KH: I don't know about "timeless classic"-- that's not for me to decide. What I can say is that Magnus lives a life filled with contradictions -- working as a psychologist for artificial intelligence, but also going INTO the artificial intelligence "cloud world" in order to track rogue systems down, and retrieve things that have been stolen. It's like Sigmund Freud crossed with Indiana Jones, right? That said, Magnus is able to do things that very few humans can ... and there's a reason for that.

    BB: Chuck, Turok is a character that has really had his ups and downs during his comic book lives. The fun thing about the character is that you can always expect DINOSAURS! Tell us about your interpretation of Turok for the Zero Issue … and will we see any thunder lizards?

    CW: Dinosaurs are a constant, but curiously – and I don’t want to spoil too much – Turok is not a constant.

    BB: A large part of Turok’s “saga” has always been his tribe and his unique relationship with it. Will we see be seeing any of that in your Turok story? If so, how does his people define the character itself?

    CW: This is a whole new spin on the character– this is the start of a new saga for him. The Turok we get is not a Turok we’re used to.

    BB: Aubrey, Spektor is a very intriguing character but has seemingly never found that niche some other Gold Key characters have. What is your take on him?

    AS: I already mentioned the work we're doing aging Spektor down, making him, for the first time, a young, cool magic user, but that's just the tip of the iceberg. For too long, "magic comics" have meant one thing, the type of writer-driven, dark, urban fantasy fairy tales that Vertigo has refined into an instantly recognizable approach. Sandman casts a long, long shadow, you know. It was important to me that we go in a very, very different direction, not just in order for Spektor to stand out, but because I think there can and should be a lot more to magic comics than that specific approach.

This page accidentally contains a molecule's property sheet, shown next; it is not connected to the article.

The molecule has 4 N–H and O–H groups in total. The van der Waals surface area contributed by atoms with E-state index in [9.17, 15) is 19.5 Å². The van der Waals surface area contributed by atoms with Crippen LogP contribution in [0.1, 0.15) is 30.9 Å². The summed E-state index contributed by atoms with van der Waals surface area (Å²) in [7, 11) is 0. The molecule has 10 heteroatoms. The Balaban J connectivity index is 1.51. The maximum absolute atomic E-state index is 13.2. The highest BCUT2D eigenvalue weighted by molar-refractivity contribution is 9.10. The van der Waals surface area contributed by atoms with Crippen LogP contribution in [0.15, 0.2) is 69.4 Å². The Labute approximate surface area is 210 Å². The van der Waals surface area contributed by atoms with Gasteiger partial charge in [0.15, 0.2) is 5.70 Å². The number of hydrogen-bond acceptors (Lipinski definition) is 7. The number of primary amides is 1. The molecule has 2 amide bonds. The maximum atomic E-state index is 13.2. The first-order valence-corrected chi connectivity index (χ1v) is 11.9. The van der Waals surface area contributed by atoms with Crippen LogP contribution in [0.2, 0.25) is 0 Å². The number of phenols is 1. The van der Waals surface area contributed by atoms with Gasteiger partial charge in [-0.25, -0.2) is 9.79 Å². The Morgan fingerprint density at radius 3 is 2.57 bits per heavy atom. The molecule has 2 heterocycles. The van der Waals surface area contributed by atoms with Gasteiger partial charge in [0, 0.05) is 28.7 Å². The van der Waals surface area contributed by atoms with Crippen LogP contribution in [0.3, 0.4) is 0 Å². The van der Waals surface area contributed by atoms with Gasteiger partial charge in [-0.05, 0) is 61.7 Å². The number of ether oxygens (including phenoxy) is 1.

That's why I'm telling people that Doc Spektor is going to be way more metal than goth. There's a resurgence in occult-themed metal right now, with a ton of bands really leaning into the fun, over-the-top, hyperbolic elements of magic and the supernatural. Whether it's the Norse heathenism of Kvelertak, the groovy Sabbathy throwback of Blood Ceremony and Ides of Gemini, or the catchy, poppy, out-and-out Satanism of Ghost, there's a lot more to a magical aesthetic than just, I don't know, Type O Negative or whatever.

    That's why I'm so thrilled and fortunate to be working with a guy like Dylan Burnett. When Matt Idelson sent me his work, my response was something like "YES. PERFECT. GET HIM BEFORE SOMEONE ELSE DOES!" but I honestly couldn't have even imagined just how perfect he really was. With the sparest, vaguest direction from me "More metal than goth! He looks scuzzy, but cool, you know?" Dylan was able to sweep in and knock out character designs that look like they were ripped directly from my brain. Doc and the characters in his world are young, good-looking and cool – they're people you want to watch as they bounce off of one another in this increasingly crazy world we've plopped them into.